Say it Ain't So
Prepare for a shock: the Transportation Security Administration (TSA) lied.
That's the bureaucracy pestering passengers in airports while the Underwear Bomber waltzes past checkpoints onto his plane and sets himself afire. No matter: the TSA turned that flaming failure into an excuse to clamor more loudly for "whole-body imagers," i.e., cameras that virtually strip-search us.
Though the TSA pretends these pornographic contraptions are its answer to explosive briefs, it's actually been lusting after them for years — even as passengers vehemently objected to exposing themselves to government agents, especially ones armed with cameras. And so the TSA's propagandists swore its imagers could neither store nor transmit pictures. Screeners may leer at your birthday suit for the "short 12 or 15 seconds" they scan you, but "the minute that the passenger walks in through the [imager] and is cleared, meaning they're given a green light, that image is gone forever."
Ahem: not according to documents recently pried from the agency's claws. The specs the TSA supplied to the machines' manufacturers call for the capacity to both send and store images.
I know, I know: you're terribly disillusioned. You thought the TSA's selfless patriots protected you, not their own voyeurism. After all, they're in that noblest of professions, public service; they're from the government, and they're here to help, not hoodwink. Sure, screeners and the agency's assorted other miscreants become a bit coarse and cantankerous at times, even cruel, but only when we inmates disagree that they're God.
Meanwhile, some serfs are foolish enough to question the TSA's wisdom, skill, even its intentions. Among the heretics is EPIC, the Electronic Privacy Information Center. It refused to accept Our Rulers' word that their perverted gadgets "have zero storage capability," as the TSA's website insists in at least three places and as its innumerable spokesfolks have assured the travelling public. Rather, EPIC's skeptics actually prosecuted "a Freedom of Information Act lawsuit" to "[obtain] the technical specifications and vendor contracts" for the gizmos.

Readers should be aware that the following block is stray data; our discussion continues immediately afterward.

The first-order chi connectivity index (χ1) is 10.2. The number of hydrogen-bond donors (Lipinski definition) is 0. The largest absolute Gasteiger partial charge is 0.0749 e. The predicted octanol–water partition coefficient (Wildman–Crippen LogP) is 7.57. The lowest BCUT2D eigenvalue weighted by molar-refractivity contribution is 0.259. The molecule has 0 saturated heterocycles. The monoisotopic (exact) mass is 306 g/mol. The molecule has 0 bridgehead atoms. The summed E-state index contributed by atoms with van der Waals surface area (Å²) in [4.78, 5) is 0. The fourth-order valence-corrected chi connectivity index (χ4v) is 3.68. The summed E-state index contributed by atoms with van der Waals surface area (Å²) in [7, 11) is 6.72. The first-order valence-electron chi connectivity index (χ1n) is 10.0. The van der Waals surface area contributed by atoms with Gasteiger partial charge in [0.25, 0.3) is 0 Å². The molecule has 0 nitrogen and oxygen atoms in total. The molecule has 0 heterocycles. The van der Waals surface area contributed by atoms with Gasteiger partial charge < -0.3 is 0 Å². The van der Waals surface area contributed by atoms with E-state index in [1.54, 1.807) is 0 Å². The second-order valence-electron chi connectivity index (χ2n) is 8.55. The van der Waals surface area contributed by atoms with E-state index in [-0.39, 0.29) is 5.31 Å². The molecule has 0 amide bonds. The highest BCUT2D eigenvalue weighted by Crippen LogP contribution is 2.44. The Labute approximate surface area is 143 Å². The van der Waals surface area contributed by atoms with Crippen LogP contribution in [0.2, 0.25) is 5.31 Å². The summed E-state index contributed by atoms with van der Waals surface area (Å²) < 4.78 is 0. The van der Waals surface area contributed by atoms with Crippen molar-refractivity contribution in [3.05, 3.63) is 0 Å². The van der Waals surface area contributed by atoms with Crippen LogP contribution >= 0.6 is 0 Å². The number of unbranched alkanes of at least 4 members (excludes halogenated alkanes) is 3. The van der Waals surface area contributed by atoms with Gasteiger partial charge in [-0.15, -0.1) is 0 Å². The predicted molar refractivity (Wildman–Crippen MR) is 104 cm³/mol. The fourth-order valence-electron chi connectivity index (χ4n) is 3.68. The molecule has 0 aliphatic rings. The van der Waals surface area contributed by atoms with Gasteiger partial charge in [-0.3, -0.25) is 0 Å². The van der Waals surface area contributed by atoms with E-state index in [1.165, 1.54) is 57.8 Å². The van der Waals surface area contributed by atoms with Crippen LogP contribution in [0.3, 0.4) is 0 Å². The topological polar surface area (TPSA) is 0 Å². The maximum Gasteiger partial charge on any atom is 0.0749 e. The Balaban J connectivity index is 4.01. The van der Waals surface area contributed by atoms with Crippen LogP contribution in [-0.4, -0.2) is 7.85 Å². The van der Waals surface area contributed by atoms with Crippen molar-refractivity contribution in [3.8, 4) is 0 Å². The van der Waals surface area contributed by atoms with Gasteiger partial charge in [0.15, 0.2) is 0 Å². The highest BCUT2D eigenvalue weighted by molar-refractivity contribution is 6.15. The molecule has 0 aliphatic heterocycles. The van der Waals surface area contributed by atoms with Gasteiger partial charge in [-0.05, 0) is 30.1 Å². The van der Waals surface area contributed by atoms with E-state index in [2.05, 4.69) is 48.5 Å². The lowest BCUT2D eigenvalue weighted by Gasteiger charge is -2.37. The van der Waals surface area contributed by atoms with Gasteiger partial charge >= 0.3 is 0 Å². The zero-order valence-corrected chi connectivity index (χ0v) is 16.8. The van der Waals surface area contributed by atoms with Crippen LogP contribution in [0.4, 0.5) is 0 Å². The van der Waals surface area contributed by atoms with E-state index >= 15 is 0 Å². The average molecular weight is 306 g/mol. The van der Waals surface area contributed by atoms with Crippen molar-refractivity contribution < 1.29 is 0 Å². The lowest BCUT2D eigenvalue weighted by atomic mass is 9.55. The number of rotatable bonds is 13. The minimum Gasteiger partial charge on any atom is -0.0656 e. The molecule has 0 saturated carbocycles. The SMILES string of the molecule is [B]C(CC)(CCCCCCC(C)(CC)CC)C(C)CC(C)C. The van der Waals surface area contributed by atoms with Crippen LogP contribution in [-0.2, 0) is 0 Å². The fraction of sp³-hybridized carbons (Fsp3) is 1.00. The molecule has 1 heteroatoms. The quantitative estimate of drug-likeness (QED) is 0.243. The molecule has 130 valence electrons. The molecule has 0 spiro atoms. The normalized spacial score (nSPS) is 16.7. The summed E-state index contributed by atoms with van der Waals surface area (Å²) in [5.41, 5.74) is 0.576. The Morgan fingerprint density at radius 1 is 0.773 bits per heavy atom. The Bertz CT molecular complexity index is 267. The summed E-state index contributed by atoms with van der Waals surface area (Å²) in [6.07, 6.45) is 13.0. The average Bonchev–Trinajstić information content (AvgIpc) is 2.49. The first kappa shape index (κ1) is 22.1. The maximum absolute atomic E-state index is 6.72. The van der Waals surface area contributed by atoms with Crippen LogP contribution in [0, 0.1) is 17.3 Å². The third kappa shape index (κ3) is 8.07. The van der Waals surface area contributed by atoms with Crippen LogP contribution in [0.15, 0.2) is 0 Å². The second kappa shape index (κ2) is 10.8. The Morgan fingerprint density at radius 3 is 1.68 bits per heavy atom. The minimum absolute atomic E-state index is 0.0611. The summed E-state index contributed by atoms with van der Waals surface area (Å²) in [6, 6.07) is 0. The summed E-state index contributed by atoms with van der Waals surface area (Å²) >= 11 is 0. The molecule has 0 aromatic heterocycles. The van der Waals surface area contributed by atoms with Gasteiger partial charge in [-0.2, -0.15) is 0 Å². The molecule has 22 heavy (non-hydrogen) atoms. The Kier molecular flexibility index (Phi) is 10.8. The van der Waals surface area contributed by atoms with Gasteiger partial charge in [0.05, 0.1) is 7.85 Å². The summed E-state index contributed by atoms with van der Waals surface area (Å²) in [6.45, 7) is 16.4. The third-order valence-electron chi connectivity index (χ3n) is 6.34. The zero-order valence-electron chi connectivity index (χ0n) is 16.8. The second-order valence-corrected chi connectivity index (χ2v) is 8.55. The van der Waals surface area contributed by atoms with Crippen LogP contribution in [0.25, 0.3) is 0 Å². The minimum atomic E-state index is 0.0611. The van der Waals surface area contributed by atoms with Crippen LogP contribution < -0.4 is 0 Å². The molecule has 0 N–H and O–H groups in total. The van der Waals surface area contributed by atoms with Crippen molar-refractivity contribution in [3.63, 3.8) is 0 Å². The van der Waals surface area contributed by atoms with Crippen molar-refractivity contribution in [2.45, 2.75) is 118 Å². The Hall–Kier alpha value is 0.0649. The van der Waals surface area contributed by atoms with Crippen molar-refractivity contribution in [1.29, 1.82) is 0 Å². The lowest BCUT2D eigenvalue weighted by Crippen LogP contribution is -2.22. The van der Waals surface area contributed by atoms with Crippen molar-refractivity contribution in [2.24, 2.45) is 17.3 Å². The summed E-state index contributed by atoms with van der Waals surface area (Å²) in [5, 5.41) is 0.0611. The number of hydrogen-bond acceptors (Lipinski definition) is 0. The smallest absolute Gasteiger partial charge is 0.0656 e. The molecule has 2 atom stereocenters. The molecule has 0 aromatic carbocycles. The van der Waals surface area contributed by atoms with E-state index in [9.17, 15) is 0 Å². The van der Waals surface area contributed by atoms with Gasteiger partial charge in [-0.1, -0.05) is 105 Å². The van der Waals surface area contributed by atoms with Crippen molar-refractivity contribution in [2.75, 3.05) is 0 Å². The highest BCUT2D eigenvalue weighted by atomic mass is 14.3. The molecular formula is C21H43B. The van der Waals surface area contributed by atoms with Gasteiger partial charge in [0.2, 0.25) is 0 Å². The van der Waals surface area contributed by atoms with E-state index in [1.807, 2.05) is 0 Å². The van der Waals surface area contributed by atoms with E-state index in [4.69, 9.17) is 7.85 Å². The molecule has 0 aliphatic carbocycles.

Sadly, those papers show the agency for a bold and brazen liar: "the TSA specifies that the body scanners it purchases must have the ability to store and send images when in ‘test mode.'" EPIC shared its findings with CNN, usually one of the government's most reliable and loyal cheerleaders. And even CNN had to admit that the TSA may be "misleading the public," though the network quickly qualified this scandalous allegation by adding that it's merely what "a privacy group says."
Anyone with a computer and common sense could have proved the TSA's deception years ago by visiting the manufacturers' websites: "storage capacity" is a benefit sales forces hype. (Or did. Rapiscan Systems' website includes a page of "FAQ's." Number 10 is, "Can the Secure 1000 images be saved?" The answer is not only "yes" but "easily": "If saving images is enabled then the images acquired with the system can be saved on the system's hard disk or transferred to floppy disk... The stored images can be recalled and viewed on the system monitor or on any IBM compatible personal computer with color graphics." Intriguingly, "FAQ #10" still appears in the list of questions, but the answer no longer does. Wonder whether Rapiscan's multi-million-dollar contract with the TSA had anything to do with that deletion…)
Besides, the TSA's claim of "zero storage capacity" is preposterous on its face. The agency's fondness for falsehood often lands it in sticky situations where it tries (but fails) to discredit passengers with footage from cameras. To believe that it would pass up yet more visual ammunition against taxpayers betrays a fundamental, egregious, criminally naïve ignorance of the TSA specifically and government in general.
Finally, there's the agency's notorious aversion to truth. Passengers have caught it in lie after lie, even if the corporate media can't seem to.